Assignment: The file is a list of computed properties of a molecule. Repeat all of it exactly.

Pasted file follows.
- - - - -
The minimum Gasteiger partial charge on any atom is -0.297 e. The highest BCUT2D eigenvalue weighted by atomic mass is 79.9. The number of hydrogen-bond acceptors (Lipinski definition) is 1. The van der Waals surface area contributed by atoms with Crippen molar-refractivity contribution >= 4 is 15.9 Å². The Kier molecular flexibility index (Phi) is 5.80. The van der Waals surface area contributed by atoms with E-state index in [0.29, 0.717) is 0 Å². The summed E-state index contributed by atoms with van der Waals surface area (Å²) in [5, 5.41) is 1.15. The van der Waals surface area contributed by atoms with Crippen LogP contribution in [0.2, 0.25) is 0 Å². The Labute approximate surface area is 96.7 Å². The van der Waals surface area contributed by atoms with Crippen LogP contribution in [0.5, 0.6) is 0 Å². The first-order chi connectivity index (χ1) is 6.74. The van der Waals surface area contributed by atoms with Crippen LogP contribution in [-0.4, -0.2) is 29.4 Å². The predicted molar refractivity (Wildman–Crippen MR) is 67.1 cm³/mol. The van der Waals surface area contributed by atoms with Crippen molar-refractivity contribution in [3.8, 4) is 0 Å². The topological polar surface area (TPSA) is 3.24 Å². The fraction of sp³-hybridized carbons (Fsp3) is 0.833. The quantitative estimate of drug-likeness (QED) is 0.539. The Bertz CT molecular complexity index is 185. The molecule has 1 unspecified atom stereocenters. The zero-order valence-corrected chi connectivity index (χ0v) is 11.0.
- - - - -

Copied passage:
The minimum Gasteiger partial charge on any atom is -0.297 e. The highest BCUT2D eigenvalue weighted by atomic mass is 79.9. The number of hydrogen-bond acceptors (Lipinski definition) is 1. The van der Waals surface area contributed by atoms with Crippen molar-refractivity contribution >= 4 is 15.9 Å². The Kier molecular flexibility index (Phi) is 5.80. The van der Waals surface area contributed by atoms with E-state index in [0.29, 0.717) is 0 Å². The summed E-state index contributed by atoms with van der Waals surface area (Å²) in [5, 5.41) is 1.15. The van der Waals surface area contributed by atoms with Crippen LogP contribution in [0.2, 0.25) is 0 Å². The Labute approximate surface area is 96.7 Å². The van der Waals surface area contributed by atoms with Crippen LogP contribution in [0.5, 0.6) is 0 Å². The first-order chi connectivity index (χ1) is 6.74. The van der Waals surface area contributed by atoms with Crippen LogP contribution in [-0.4, -0.2) is 29.4 Å². The predicted molar refractivity (Wildman–Crippen MR) is 67.1 cm³/mol. The van der Waals surface area contributed by atoms with Crippen molar-refractivity contribution in [3.8, 4) is 0 Å². The topological polar surface area (TPSA) is 3.24 Å². The fraction of sp³-hybridized carbons (Fsp3) is 0.833. The quantitative estimate of drug-likeness (QED) is 0.539. The Bertz CT molecular complexity index is 185. The molecule has 1 unspecified atom stereocenters. The zero-order valence-corrected chi connectivity index (χ0v) is 11.0.